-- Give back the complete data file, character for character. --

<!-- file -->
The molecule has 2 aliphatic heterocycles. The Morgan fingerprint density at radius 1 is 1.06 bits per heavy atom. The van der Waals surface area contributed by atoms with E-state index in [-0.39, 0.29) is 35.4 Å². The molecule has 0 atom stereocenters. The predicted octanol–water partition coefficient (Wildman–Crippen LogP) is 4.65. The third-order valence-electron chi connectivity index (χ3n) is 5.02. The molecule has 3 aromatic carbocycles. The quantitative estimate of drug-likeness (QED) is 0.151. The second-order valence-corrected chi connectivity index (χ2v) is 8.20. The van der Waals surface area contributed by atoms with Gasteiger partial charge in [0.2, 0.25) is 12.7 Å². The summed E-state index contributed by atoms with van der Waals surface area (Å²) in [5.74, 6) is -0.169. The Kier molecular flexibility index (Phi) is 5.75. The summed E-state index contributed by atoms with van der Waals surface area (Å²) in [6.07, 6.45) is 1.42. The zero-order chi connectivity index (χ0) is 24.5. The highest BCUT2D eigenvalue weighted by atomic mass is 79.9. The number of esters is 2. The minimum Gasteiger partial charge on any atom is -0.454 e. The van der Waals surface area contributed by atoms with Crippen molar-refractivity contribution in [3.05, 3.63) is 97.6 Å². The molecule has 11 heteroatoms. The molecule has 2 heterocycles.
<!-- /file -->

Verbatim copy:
The molecule has 2 aliphatic heterocycles. The Morgan fingerprint density at radius 1 is 1.06 bits per heavy atom. The van der Waals surface area contributed by atoms with E-state index in [-0.39, 0.29) is 35.4 Å². The molecule has 0 atom stereocenters. The predicted octanol–water partition coefficient (Wildman–Crippen LogP) is 4.65. The third-order valence-electron chi connectivity index (χ3n) is 5.02. The molecule has 3 aromatic carbocycles. The quantitative estimate of drug-likeness (QED) is 0.151. The second-order valence-corrected chi connectivity index (χ2v) is 8.20. The van der Waals surface area contributed by atoms with Gasteiger partial charge in [0.2, 0.25) is 12.7 Å². The summed E-state index contributed by atoms with van der Waals surface area (Å²) in [5.74, 6) is -0.169. The Kier molecular flexibility index (Phi) is 5.75. The summed E-state index contributed by atoms with van der Waals surface area (Å²) in [6.07, 6.45) is 1.42. The zero-order chi connectivity index (χ0) is 24.5. The highest BCUT2D eigenvalue weighted by atomic mass is 79.9. The number of esters is 2. The minimum Gasteiger partial charge on any atom is -0.454 e. The van der Waals surface area contributed by atoms with Crippen molar-refractivity contribution in [3.05, 3.63) is 97.6 Å². The molecule has 11 heteroatoms. The molecule has 2 heterocycles.